Today

Today a woman was excommunicated by/from the Mormon church because of her advocation for the ordination of women.

This week the clergy of the church that I loved and worked for for many years, and finally chose to leave in order to pursue my calling to ordained ministry, meets and is discussing ordination and gender roles.

At the end of next week I will be ordained into the clergy of the Swedenborgian Church of North America.

These three events are connecting in my thoughts and feelings today and lead me to say:

May women be honored as the whole and created-by-God humans that we are–everywhere, and particularly in our churches and communities of faith.

4 thoughts on “Today

  1. Over the past few weeks I’ve been reflecting on the ability of political parties pursuing anti-immigration policies (I’m writing from the UK) to garner support by inspiring fear, putting forward a very fixed world-view and whipping up the anger of potential supporters. The latter is especially important because it inspires people to action, even if the action is only putting a mark next to the name of the candidate of such a party. Giving those who feel powerless something they can do is something that I believe is an important part of the appeal of such an approach.
    I wonder how many parallels there are in church circles, including New Church circles, around the ordination of women (not to mention other issues). Fear certainly plays a part (e.g. articles I have read which suggest that fewer men will attend church if women are in roles of clergy leadership). So does a particular world-view, which sadly often consists of dogmatic thinking which has elements of truth in it, but usually only tells part of the story. When it comes to action, the action is very often more words than action per se, but is a form of action nonetheless. Convening meetings, making statements and writing papers or articles is something that people feel they can do when they can’t acknowledge that they are facing something that even they know deep down to be unstoppable. There are no doubt power issues in all of this in some areas, but the irony is that anyone trying to maintain existing power structures is actually powerless to stop change which I believe is inevitable. There are unfortunate results of such an inability to recognise this, not least the growing tendency of churches to be irrelevant to the majority of the population (this is more marked in the UK/Europe, but it is growing in the US, especially amongst younger people). Another unfortunate result of people sticking their heads in the sand about this particular issue of women’s ordination is the resulting difficulty of addressing this more general issue, which I would personally see as even more fundamental. There are, praise be, honourable exceptions to this, but then, readers of this blog won’t need reminding of this. All power to you, Anna, in the work you do and to all those supporting it in any way…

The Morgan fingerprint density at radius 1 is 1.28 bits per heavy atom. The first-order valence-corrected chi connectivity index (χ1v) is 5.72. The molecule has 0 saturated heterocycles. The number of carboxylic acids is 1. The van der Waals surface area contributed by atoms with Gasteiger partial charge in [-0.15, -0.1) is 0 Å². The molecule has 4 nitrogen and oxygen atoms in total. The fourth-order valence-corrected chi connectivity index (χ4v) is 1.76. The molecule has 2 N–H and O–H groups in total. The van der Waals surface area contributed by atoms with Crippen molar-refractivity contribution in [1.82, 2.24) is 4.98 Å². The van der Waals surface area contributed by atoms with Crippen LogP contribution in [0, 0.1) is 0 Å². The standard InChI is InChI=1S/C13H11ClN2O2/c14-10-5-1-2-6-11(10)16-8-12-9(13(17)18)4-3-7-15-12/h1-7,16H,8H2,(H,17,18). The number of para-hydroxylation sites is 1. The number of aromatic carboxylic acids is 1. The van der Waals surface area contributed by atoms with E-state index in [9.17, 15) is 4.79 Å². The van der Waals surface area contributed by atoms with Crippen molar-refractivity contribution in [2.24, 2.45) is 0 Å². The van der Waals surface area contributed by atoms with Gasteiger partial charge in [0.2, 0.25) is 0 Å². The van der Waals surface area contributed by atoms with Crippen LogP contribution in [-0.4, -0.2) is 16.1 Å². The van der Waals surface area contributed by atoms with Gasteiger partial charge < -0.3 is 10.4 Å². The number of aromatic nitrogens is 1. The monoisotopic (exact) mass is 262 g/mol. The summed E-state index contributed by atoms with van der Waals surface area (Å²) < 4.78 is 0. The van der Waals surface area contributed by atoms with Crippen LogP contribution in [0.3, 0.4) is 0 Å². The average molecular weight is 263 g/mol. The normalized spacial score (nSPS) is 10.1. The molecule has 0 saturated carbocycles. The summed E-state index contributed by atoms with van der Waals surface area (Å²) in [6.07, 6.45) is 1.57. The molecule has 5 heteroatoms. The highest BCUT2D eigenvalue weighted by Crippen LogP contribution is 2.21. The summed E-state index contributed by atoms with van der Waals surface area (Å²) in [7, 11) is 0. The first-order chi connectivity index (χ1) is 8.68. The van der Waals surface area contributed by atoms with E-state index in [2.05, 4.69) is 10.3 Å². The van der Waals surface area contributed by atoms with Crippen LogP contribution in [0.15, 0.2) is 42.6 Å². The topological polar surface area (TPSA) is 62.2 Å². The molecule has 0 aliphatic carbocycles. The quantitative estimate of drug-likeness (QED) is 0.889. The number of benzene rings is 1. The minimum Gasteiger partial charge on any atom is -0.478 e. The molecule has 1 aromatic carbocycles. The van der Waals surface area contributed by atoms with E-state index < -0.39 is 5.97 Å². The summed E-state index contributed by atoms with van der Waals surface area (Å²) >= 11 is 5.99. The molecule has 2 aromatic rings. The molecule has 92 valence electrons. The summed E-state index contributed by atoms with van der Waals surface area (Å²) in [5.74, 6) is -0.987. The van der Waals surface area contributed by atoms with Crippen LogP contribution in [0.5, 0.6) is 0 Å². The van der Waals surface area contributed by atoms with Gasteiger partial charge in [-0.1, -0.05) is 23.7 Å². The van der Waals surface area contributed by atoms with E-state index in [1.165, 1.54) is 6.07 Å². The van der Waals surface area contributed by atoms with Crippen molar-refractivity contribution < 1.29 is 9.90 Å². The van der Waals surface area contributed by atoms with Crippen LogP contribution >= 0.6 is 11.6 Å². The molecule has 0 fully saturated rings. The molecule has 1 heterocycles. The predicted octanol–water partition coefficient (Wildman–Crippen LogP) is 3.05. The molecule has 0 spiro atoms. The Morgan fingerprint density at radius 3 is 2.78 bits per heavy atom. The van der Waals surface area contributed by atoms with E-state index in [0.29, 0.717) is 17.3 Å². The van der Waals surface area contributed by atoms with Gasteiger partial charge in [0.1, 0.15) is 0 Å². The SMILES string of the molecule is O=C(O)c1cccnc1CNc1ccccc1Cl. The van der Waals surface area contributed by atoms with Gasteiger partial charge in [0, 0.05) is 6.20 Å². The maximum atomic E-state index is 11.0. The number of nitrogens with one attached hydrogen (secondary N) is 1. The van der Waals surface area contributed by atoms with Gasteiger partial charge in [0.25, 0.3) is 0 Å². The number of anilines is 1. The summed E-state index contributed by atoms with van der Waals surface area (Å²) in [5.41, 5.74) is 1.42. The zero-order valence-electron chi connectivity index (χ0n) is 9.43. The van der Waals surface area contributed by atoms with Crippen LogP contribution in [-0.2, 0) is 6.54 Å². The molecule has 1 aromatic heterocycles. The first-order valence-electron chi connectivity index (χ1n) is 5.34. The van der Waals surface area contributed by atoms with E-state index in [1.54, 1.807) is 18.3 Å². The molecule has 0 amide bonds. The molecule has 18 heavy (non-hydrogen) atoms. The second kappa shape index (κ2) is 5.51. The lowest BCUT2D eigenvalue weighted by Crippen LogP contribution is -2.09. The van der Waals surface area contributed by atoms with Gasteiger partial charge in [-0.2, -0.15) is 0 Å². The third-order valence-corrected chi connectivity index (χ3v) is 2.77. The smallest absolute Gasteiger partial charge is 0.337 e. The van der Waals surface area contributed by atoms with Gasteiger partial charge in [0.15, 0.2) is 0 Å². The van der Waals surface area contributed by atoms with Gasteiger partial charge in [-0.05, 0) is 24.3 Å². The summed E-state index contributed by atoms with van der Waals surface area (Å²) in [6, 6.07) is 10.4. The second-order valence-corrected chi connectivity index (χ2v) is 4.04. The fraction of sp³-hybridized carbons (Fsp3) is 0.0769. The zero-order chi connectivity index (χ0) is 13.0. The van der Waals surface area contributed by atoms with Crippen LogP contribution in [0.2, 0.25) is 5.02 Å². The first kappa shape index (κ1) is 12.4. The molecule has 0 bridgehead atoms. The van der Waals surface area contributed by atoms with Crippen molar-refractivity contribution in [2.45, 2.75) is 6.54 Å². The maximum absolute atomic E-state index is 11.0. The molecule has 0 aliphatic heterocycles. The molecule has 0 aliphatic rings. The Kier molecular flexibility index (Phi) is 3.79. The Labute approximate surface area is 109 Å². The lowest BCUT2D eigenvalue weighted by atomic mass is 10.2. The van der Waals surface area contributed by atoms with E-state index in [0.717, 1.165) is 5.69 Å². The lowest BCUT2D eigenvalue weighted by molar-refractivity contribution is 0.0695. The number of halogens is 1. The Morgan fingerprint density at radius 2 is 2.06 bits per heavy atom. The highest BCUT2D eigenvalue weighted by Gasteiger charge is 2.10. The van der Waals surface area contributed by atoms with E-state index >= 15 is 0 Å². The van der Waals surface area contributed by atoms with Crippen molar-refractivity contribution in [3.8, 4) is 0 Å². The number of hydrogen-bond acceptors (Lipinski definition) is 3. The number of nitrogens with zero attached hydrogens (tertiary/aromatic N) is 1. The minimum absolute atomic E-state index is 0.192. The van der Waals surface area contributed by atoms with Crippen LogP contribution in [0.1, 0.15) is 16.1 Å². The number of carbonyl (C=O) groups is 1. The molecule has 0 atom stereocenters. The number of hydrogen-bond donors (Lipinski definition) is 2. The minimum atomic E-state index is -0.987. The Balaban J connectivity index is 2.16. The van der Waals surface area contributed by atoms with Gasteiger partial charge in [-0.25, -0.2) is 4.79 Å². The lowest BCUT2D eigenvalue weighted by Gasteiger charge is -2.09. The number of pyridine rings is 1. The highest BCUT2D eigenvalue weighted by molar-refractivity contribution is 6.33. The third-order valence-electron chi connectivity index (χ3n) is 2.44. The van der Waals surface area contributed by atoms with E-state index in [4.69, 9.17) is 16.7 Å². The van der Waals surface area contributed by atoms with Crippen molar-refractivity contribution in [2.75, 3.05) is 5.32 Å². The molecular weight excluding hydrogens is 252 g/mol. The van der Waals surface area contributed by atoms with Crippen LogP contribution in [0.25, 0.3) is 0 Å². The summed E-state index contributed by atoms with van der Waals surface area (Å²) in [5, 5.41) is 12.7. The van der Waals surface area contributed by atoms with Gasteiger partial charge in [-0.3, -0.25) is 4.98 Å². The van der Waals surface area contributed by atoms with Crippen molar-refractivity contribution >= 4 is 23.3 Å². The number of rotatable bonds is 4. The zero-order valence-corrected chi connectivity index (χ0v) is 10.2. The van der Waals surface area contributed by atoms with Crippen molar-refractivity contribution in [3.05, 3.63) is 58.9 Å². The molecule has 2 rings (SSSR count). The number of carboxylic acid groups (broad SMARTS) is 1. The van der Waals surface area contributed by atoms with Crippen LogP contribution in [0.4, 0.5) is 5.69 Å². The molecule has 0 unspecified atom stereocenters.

2. Amen- let it be so. I have so greatly admired your courage and strength in following the Lord’s leading in your life, rather than the dogma that would have dismissed your gifts and passion. I pray, too, for a young lady I dearly love who told me she wished she follow a calling she felt into the New Church clergy. Let her life not be limited by tradition; let her be honored and supported in following her heart, listening to the Lord’s voice in her life, and finding her calling. Ordination of women began many decades ago in the church I was raised in, and we are far better for it. It seems so obvious that the length and breadth of human experience should be held within the clergy, and that women’s souls, wisdom, empathy, learning, and intelligence should be honored for what they can bring to the task of shepherding the church.

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